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Posts Tagged ‘DAILY KOS’

THE PERILS OF TWITTERING

In Bureaucracy, History, Politics, Social commentary on October 9, 2017 at 12:04 am
If Donald Trump ever read The Prince, by Niccolo Machiavelli, the Florentine statesman, he’s decided he doesn’t need it. And his ever-falling popularity among Americans clearly proves his mistake. 

OUR MOST-LOVED–AND MOST-HATED–PRESIDENTS

In Bureaucracy, History, Politics, Social commentary on September 28, 2017 at 12:06 am

Why are some Presidents remembered with affection, while others are detested—or forgotten altogether?

Generally, Presidents who are warmly remembered are seen as making positive contributions to the lives of their fellow Americans and being “people-oriented.”

Among these:

  • Abraham Lincoln
  • Theodore Roosevelt
  • Franklin Roosevelt
  • John F. Kennedy

Among the reasons they are held in such high regard:

  • Abraham Lincoln ended slavery and restored the Union. Although he ruthlessly prosecuted the Civil War, his humanity remains engraved in stories such as his pardoning a soldier condemned to be shot for cowardice: “If Almighty God gives a man a cowardly pair of legs, how can he help their running away with him?”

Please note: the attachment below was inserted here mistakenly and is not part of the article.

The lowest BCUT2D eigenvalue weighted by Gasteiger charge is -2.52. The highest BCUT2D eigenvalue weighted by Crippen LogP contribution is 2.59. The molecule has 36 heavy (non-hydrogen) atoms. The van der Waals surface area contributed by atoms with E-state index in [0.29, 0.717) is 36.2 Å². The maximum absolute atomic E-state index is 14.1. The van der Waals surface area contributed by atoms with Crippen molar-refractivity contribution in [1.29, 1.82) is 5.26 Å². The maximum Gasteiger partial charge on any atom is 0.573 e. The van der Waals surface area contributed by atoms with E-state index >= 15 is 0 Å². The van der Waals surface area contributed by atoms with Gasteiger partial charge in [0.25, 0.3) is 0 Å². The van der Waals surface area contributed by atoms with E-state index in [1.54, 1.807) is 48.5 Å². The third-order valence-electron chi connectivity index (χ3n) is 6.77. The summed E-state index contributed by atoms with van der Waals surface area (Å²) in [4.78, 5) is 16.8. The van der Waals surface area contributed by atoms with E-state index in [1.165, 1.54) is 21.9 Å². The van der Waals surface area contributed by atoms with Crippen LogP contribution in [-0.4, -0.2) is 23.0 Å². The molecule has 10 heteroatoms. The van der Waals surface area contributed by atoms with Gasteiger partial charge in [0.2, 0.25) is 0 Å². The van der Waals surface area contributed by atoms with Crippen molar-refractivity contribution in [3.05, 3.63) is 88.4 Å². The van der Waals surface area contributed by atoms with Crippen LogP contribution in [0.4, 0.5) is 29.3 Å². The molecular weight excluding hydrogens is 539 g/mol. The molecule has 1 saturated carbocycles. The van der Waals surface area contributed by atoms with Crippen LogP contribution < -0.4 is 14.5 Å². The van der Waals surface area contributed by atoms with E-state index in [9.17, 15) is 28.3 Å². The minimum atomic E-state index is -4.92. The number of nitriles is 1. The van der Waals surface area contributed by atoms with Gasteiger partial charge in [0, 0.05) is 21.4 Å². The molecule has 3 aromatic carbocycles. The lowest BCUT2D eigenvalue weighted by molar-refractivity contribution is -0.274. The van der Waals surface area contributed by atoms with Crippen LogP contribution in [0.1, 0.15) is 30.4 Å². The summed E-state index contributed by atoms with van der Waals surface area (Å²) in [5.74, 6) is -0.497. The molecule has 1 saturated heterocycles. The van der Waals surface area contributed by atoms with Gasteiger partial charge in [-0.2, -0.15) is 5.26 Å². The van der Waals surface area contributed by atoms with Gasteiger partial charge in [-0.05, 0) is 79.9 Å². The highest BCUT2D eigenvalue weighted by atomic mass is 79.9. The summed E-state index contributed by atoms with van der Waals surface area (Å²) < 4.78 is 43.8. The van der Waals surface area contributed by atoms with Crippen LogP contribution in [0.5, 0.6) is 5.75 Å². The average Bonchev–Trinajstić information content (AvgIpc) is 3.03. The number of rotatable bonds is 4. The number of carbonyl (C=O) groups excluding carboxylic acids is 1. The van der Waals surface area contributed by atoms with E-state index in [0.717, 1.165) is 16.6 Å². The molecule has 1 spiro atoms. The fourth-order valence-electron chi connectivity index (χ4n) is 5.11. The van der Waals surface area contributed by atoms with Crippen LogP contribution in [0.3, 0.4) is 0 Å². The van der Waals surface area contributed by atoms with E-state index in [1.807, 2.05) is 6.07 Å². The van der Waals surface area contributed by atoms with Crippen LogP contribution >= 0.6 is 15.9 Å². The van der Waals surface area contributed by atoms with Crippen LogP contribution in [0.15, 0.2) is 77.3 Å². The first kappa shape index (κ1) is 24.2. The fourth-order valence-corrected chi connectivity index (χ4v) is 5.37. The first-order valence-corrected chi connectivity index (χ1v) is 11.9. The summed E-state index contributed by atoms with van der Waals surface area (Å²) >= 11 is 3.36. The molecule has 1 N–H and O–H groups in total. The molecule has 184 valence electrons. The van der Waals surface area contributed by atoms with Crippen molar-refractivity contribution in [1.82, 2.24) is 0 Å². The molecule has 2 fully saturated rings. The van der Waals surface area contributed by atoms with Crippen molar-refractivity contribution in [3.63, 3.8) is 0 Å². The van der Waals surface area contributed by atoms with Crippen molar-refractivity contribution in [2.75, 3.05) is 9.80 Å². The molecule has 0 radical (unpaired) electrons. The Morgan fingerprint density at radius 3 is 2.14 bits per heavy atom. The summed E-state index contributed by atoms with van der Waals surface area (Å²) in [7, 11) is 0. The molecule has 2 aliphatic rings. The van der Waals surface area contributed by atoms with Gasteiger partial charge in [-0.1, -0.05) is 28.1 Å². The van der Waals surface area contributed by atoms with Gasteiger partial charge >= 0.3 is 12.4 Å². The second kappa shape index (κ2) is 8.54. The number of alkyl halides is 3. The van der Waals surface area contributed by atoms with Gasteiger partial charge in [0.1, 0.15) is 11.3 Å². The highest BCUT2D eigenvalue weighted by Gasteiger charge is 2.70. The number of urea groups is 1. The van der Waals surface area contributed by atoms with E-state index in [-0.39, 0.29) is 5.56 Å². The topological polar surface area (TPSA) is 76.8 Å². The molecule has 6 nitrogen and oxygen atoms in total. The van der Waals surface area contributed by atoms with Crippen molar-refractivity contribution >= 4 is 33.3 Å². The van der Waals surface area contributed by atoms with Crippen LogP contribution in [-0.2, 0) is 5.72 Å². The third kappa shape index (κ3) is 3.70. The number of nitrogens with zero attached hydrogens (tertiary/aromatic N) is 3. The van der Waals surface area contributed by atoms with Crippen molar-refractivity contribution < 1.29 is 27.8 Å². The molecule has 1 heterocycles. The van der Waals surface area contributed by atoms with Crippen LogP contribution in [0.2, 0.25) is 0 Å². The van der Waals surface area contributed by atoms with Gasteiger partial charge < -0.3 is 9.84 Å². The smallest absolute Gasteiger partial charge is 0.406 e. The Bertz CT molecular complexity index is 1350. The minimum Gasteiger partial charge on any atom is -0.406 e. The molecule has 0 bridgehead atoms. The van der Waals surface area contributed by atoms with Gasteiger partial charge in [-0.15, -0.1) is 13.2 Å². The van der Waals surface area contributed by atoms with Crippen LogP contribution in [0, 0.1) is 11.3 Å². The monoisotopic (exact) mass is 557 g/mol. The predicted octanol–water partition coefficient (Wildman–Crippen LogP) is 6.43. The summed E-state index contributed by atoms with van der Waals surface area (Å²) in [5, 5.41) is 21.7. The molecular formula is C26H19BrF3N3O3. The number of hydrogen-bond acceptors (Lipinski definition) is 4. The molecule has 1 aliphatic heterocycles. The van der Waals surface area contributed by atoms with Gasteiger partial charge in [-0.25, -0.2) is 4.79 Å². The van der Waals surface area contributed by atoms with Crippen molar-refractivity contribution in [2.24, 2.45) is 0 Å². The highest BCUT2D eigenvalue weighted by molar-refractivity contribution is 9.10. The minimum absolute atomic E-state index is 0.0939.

An iconic photograph of a bearded Abraham Lincoln showing his head and shoulders.

Abraham Lincoln

  • Theodore Roosevelt championed an era of reform, such as creating the Food and Drug Administration and five National Parks. Popularly known as “Teddy,” he even had a toy bear—the teddy bear—named after him.
  • Franklin D. Roosevelt successfully led America through the Great Depression and World War II. He was the first President to insist that government existed to directly better the lives of its citizens: “The test of our progress is not whether we add more to the abundance of those who have much; it is whether we provide enough for those who have too little.”

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Franklin D. Roosevelt

  • John F. Kennedy supported civil rights and called for an end to the Cold War. He challenged Americans to “ask what you can do for your country” and made government service respectable, even chic. His youth, charisma, intelligence and handsomeness led millions to mourn for “what might have been” had he lived to win a second term.

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John F. Kennedy